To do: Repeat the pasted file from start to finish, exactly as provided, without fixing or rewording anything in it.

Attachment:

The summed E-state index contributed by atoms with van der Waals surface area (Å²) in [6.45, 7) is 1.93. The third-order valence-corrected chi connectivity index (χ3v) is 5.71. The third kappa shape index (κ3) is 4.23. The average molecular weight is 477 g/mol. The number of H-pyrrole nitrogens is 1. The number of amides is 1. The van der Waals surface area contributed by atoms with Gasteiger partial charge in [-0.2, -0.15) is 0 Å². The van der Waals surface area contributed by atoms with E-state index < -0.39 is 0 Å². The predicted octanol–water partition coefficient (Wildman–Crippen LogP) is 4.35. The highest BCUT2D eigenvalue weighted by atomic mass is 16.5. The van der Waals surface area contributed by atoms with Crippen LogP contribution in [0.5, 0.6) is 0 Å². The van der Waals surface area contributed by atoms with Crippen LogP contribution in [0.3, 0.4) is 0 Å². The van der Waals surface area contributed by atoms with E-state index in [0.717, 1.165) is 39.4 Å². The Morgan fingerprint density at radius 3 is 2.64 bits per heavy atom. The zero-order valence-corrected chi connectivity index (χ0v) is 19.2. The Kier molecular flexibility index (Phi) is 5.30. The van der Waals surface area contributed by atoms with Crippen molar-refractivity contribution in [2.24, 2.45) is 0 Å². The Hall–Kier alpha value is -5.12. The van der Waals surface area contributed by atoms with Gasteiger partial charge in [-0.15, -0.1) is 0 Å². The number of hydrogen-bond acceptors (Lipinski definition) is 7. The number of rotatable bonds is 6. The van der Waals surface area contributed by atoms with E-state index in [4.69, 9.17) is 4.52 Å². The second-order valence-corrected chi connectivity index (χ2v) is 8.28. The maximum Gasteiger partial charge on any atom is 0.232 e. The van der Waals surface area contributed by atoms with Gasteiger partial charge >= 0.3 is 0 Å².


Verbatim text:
The summed E-state index contributed by atoms with van der Waals surface area (Å²) in [6.45, 7) is 1.93. The third-order valence-corrected chi connectivity index (χ3v) is 5.71. The third kappa shape index (κ3) is 4.23. The average molecular weight is 477 g/mol. The number of H-pyrrole nitrogens is 1. The number of amides is 1. The van der Waals surface area contributed by atoms with Gasteiger partial charge in [-0.2, -0.15) is 0 Å². The van der Waals surface area contributed by atoms with E-state index < -0.39 is 0 Å². The predicted octanol–water partition coefficient (Wildman–Crippen LogP) is 4.35. The highest BCUT2D eigenvalue weighted by atomic mass is 16.5. The van der Waals surface area contributed by atoms with Crippen LogP contribution in [0.5, 0.6) is 0 Å². The van der Waals surface area contributed by atoms with Crippen LogP contribution in [0.3, 0.4) is 0 Å². The van der Waals surface area contributed by atoms with E-state index in [0.717, 1.165) is 39.4 Å². The Morgan fingerprint density at radius 3 is 2.64 bits per heavy atom. The zero-order valence-corrected chi connectivity index (χ0v) is 19.2. The Kier molecular flexibility index (Phi) is 5.30. The van der Waals surface area contributed by atoms with Crippen molar-refractivity contribution in [2.24, 2.45) is 0 Å². The Hall–Kier alpha value is -5.12. The van der Waals surface area contributed by atoms with Gasteiger partial charge in [-0.15, -0.1) is 0 Å². The number of hydrogen-bond acceptors (Lipinski definition) is 7. The number of rotatable bonds is 6. The van der Waals surface area contributed by atoms with E-state index in [4.69, 9.17) is 4.52 Å². The second-order valence-corrected chi connectivity index (χ2v) is 8.28. The maximum Gasteiger partial charge on any atom is 0.232 e. The van der Waals surface area contributed by atoms with Gasteiger partial charge >= 0.3 is 0 Å².